Scarlett, who served six years in prison for attempted armed robbery, was not permitted to possess a firearm, and police don’t know but are investigating how he obtained the gun, Magnus said. The chief said police aren’t yet releasing any information about the gun he used.
Scarlett was born in Brooklyn and moved to Tucson with his mother when he was 8. Scarlett’s mother remarried when he was 9, and he reportedly had a good relationship with his stepfather, who died in 2001, court documents show.
Scarlett’s stepfather’s death deeply affected him, according to a 2007 pre-sentence report filed in Pima County Superior Court.
Scarlett attended Catalina High School, where he played football until graduating in 2004, and went on to participate in football and track at Arizona Western Community College, files show. He spent two years there, then returned to Tucson to attend Pima for a semester, court documents show.
In 2006, Scarlett was working full time as an electrician’s apprentice, until his arrest in January in connection with charges of aggravated assault with a deadly weapon, kidnapping, armed robbery and aggravated robbery. Scarlett and another man were accused of robbing an Eegee’s at gunpoint, ordering two employees to the floor and forcing another to the back of the store. No one was injured, and the roughly $300 that was stolen was recovered shortly after, according to court documents.
Employees described the robbers’ getaway car to police, and shortly after, officers located a car matching the description in the area. After police located a gun and some cash, Scarlett and the other man in the car confessed to robbing the store, court documents show.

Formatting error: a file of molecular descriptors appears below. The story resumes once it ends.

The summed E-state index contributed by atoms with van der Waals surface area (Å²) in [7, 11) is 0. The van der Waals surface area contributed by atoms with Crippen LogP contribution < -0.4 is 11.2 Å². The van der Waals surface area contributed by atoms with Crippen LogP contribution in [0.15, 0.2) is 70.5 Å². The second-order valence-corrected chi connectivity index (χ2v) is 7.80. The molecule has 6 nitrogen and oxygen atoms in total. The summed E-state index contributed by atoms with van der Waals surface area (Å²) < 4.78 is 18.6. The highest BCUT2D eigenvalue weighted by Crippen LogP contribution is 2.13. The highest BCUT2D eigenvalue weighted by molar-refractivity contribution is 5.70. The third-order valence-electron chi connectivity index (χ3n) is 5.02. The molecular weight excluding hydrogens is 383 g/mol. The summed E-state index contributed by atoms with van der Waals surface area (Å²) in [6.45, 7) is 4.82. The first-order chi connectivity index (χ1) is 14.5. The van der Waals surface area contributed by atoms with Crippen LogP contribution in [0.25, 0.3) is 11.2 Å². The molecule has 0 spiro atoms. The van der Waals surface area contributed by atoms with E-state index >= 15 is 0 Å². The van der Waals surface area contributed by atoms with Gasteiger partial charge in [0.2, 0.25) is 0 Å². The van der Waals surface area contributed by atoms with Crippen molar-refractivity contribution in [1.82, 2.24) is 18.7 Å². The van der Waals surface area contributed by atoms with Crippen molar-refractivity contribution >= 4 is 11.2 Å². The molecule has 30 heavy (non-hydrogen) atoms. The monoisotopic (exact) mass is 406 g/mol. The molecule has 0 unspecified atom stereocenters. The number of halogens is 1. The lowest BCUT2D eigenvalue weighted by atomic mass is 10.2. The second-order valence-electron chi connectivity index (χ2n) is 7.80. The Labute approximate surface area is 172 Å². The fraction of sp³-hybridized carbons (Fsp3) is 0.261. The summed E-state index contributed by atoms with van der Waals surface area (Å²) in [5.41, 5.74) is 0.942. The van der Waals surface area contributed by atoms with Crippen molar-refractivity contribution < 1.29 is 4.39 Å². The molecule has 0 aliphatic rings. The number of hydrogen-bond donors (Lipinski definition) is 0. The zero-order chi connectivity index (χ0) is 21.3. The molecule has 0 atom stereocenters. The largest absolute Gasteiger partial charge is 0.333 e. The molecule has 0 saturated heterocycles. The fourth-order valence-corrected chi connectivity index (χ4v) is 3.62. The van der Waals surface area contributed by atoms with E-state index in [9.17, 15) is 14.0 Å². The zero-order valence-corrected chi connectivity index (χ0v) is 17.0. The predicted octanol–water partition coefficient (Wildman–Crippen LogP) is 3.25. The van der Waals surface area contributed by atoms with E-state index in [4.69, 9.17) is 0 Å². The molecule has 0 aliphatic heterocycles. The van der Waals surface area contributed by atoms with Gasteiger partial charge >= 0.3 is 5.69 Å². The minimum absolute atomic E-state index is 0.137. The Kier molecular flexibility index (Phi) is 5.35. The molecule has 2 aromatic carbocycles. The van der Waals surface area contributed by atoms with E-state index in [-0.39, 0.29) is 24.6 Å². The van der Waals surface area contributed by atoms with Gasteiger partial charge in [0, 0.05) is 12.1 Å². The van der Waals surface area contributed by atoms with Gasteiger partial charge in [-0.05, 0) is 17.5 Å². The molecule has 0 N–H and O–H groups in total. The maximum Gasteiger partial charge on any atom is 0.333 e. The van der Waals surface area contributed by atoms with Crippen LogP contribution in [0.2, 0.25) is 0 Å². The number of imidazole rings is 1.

Scarlett took a deal, pleading guilty to attempted armed robbery, and was sentenced to six years in prison in May 2007.
Scarlett was released from prison in August 2013, and in January 2016, petitioned the court to have his civil rights — including his ability to possess a firearm — restored.
“Beginning with my renew sprit and purpose of hope and changes, I am seeking the restoration of the civil rights to possess a licensed gun for protection of myself, my family, society, hunting and for my property,” Scarlett wrote in his petition.
The Pima County Attorney’s Office opposed his request to have his right to bear arms restored, saying Arizona law prohibits individuals convicted of dangerous offenses to ever possess a gun.
In May 2016, Judge Richard Fields denied Scarlett’s request to restore his firearm rights, but granted the restoration of all others, according to court documents.